Oh so close …

Wednesday 13 May, 5.05am (7 miles from Tanna)

If you’ve read the last few Ships Log postings you’d be forgiven for thinking that this place Tanna will never come. They’re close, they’re near, they’re almost there … Well after deciding about 24 hours ago that we were not going to arrive in daylight, we’ve reduced sail to slow down, and for the past 12 hours have been doing a mammoth 1.5-2.5 knots, mostly with just the tiny staysail up. The motion has been pretty kind, as we ride up and down the swells, with the wind at about 15 knots coming in over the right side (starboard)

We saw Tanna in the distance yesterday, maybe 40-50 miles out. It’s high, with several peaks, one over 3000 feet. Now it’s 4:30am, (ie 3:30am Melbourne/Sydney time), the moon is still high in the sky and bright, as it illuminates the cover of grey cloud. The island of Tanna dominates the skyline in front of us with its dark grey outline silhouetted against the sky. At just 7 miles you can almost reach out and touch it. Still, 7 miles, at our current speed, is about 3 hours, which will coincide with the morning sun and the much needed light to pick our way into the small Lenakel ‘harbour’ in order to find a suitable anchorage.

Everything we’ve read about this anchorage suggests it’s not the most ideal, but the conditions are reasonably settled and there are no immanent weather warnings, so we’ll check it out before making a final judgment.

Once we arrive and drop anchor, we’ll need to dig out our Yellow flag and hoist it high on the starboard side. This is the flag for the letter “Q”, which is used to request quarantine and customs. Each country seems to have different rules in this regard, since we’ve started our “war on terror”, but Vanuatu still holds to the time honoured method – simply turn up, hoist your Q flag and either wait for the officials to come aboard, or initially limit your travel ashore to seeking the relevant authorities. Customs and Quarantine will stamp passports, get you to fill out immigration forms – just like if you’d flown in through the airport. They’ll inspect the departure paper issued by the Australia Customs (11 day ago in Sydney) and ask a lot of questions about what we have on board, anything requiring duty etc. No doubt they’ll have a good look through everything just to be sure, to be sure.

Once cleared of customs I’m hoping to meet with the local health official, Morrison Toares, who will be coming with us as we travel around. Morrison is based here at the Lenakel hospital and is responsible for several islands in this region.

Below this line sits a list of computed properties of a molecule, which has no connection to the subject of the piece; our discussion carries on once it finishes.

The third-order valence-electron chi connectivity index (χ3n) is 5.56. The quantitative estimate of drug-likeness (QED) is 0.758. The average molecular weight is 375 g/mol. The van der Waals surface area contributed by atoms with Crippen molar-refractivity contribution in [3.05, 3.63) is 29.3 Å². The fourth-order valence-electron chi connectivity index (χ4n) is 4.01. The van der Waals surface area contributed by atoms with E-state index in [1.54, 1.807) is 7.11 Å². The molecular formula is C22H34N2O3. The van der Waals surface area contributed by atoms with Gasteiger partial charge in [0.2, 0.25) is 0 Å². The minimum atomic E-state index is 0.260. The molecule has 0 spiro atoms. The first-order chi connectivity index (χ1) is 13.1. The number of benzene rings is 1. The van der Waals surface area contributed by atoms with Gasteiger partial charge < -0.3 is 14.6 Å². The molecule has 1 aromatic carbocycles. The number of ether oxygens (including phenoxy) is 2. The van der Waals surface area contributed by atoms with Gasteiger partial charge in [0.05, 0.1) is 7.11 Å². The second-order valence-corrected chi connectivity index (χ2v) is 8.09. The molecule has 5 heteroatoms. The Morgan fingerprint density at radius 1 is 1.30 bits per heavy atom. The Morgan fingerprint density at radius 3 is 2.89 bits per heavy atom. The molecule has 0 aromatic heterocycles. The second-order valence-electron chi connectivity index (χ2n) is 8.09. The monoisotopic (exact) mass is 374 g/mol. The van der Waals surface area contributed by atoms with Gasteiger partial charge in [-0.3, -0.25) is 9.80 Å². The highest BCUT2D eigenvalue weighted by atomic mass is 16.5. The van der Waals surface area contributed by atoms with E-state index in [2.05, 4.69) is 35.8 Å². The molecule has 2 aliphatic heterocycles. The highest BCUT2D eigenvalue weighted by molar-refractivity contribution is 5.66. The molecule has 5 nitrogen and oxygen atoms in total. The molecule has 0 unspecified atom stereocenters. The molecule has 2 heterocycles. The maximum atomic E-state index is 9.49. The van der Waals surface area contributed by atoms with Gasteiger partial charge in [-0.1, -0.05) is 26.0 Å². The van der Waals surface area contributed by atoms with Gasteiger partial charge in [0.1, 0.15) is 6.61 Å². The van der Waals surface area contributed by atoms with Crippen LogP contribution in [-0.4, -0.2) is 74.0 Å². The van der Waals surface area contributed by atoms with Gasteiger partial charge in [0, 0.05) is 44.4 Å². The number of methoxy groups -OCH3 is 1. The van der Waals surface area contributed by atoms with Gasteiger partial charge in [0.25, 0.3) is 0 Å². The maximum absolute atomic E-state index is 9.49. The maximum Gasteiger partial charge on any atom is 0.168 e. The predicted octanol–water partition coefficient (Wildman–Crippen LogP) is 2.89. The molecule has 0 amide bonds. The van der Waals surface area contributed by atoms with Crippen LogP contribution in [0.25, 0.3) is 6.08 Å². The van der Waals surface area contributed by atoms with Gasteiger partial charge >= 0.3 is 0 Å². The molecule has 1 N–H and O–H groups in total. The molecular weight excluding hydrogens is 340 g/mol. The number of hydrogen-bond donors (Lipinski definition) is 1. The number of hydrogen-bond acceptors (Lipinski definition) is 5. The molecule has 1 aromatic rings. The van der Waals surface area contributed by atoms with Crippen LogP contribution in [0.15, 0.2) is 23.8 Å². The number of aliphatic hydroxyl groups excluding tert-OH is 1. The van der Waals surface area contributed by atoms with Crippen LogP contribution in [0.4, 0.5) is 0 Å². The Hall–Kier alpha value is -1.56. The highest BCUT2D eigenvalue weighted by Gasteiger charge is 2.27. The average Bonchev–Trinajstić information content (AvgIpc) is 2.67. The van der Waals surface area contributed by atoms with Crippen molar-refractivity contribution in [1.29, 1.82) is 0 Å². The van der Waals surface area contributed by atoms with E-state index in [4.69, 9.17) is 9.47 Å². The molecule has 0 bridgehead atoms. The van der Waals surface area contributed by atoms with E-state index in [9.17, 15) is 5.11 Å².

There are a few jobs we need to do on board, before the medical team arrives on Friday, chief amongst these will be cleaning up. Not that we’ve a dirty bunch, but stuff does accumulate, and as Bob says … “a place for everything and everything in it’s place”. Now where have I heard that before? We will also need to fill up one of our water tanks, which ran out a few days back and install a water filter which we acquired just before we left Sydney. The list goes on.

Yesterday we fired up the radar, which we really haven’t had a need for up until now, and really don’t now, however, it’s here and is just another confirmation of our position. It should also show the presence of any other craft, of which there are none. The green screen is just in front of me and clearly shows the outline of the Tanna coast and the indentation which is the town and harbour of Lenakel.

I’ve just been up on deck and the morning sky is beginning to lighten. I’ve read that the active volcano at the southern end of the island is generally visible on approach from sea – it was reportedly the reason for Capt Cook entering and naming Port Resolution – but we are approaching the western side of the island and all I can see are several high peaks, with the top of the highest cut short by the cover of thick cloud.

There are no lights visible ashore and at this stage I can’t make out the harbour navigation light. It’s supposed to be visible at 8 miles, so I’ll have to look a bit harder for that one.

In using the chart plotter, it makes everything so clear, and in a lot of places you can almost drive by instruments alone. However, things can get a bit tricky when you overlay an exact, satellite gps positioning system on charts which invariable have written on them, derived from the survey of 1889, or 1856, by Cpt So-n-So RN. These charts aren’t so exact, meaning that if you follow the chart plotter and gps alone in the dark, you might find yourself 2 miles inland. And we’re not equipped for that.

Hopefully, once ashore I can email some photos for inclusion on the website.

See Delivery voyage photos

Thank you again to all our many supporters and followers. Feel free to make comments on the website. And to Mike Clarke the man in the backroom, a special thank you

Smooth sea, fair breeze and hope I can walk straight once onshore.


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